How Water Heaters Work
Your water heater is an appliance that converts energy to heat. It transfers that heat to water. So it’s connected to a cold water supply pipe and it has an outgoing hot water pipe that supplies heated water to faucets and appliances. But how does a water heater work? Let’s take a quick look at the components that work together in your water heater to make your morning shower so satisfying.
The tank is the shell of a water heater. It is a heavy metal with a protective liner that holds forty to sixty gallons of hot water. Water enters the water heater through the dip tube at the top of the tank and travels to the tank bottom where it’s then heated. The shut-off valve stops water flow into the water heater. So it’s a separate component from the heater located outside and above the unit.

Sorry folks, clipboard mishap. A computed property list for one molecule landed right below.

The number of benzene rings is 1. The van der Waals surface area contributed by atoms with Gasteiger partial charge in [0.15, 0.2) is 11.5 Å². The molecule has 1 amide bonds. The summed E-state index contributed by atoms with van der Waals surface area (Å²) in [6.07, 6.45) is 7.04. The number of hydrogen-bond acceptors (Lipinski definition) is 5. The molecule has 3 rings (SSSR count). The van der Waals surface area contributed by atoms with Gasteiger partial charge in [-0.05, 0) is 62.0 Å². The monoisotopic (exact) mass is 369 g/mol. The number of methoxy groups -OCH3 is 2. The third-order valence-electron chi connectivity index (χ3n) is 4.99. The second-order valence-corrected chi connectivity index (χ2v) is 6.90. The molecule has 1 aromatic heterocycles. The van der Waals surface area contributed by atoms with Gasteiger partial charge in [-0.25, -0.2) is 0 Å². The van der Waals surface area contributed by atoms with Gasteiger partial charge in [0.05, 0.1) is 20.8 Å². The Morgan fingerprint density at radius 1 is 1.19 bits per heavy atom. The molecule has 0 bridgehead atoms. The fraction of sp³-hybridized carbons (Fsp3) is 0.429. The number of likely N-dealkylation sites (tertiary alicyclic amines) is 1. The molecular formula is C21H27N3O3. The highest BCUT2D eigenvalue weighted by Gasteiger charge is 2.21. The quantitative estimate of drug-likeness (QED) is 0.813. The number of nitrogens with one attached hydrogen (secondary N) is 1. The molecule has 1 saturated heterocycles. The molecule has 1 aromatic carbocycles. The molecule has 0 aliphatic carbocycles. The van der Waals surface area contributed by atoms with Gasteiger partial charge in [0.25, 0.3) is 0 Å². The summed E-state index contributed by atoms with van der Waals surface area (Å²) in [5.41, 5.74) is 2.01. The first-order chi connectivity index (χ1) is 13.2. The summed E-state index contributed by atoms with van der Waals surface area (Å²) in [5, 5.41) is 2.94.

Towards the top of the tank, the interior is the heat out of the pipe. This allows the hot water to exit the water heater. Just like in your house there is a thermostat that controls the temperature of the hot water. Some electric water heaters have a separate thermostat for each element. Electric water heaters have heating elements inside the tank to heat the water. Gas water heaters use a burner and chimney system instead. To keep the pressure inside the water heater within safe limits there is a pressure relief valve. At the very bottom of the tank, there is a drain valve. This valve makes it easy to empty the water heater to replace the elements, remove sediment or move the tank to another location.